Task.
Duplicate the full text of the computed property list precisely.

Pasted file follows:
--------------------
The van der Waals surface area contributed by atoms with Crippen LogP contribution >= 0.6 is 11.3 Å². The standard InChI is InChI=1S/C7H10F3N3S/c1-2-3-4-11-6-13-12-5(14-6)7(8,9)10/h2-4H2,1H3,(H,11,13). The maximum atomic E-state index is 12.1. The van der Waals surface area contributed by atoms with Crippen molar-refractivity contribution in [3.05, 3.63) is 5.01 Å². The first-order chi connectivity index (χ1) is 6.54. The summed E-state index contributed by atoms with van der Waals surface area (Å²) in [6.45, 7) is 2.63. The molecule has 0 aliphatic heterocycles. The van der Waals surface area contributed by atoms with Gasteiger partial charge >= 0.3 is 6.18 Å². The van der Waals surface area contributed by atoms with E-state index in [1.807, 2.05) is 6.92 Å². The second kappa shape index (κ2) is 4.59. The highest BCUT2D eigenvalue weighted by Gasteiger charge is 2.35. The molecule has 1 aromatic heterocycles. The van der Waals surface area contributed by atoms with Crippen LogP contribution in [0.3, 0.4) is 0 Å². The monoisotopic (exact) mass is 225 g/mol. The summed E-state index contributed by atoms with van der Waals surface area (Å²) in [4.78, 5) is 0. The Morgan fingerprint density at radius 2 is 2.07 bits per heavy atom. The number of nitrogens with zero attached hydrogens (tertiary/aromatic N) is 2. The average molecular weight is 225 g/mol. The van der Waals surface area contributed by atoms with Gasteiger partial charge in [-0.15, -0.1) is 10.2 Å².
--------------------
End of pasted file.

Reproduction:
The van der Waals surface area contributed by atoms with Crippen LogP contribution >= 0.6 is 11.3 Å². The standard InChI is InChI=1S/C7H10F3N3S/c1-2-3-4-11-6-13-12-5(14-6)7(8,9)10/h2-4H2,1H3,(H,11,13). The maximum atomic E-state index is 12.1. The van der Waals surface area contributed by atoms with Crippen molar-refractivity contribution in [3.05, 3.63) is 5.01 Å². The first-order chi connectivity index (χ1) is 6.54. The summed E-state index contributed by atoms with van der Waals surface area (Å²) in [6.45, 7) is 2.63. The molecule has 0 aliphatic heterocycles. The van der Waals surface area contributed by atoms with Gasteiger partial charge >= 0.3 is 6.18 Å². The van der Waals surface area contributed by atoms with E-state index in [1.807, 2.05) is 6.92 Å². The second kappa shape index (κ2) is 4.59. The highest BCUT2D eigenvalue weighted by Gasteiger charge is 2.35. The molecule has 1 aromatic heterocycles. The van der Waals surface area contributed by atoms with Crippen LogP contribution in [0.3, 0.4) is 0 Å². The monoisotopic (exact) mass is 225 g/mol. The summed E-state index contributed by atoms with van der Waals surface area (Å²) in [4.78, 5) is 0. The Morgan fingerprint density at radius 2 is 2.07 bits per heavy atom. The number of nitrogens with zero attached hydrogens (tertiary/aromatic N) is 2. The average molecular weight is 225 g/mol. The van der Waals surface area contributed by atoms with Gasteiger partial charge in [-0.15, -0.1) is 10.2 Å².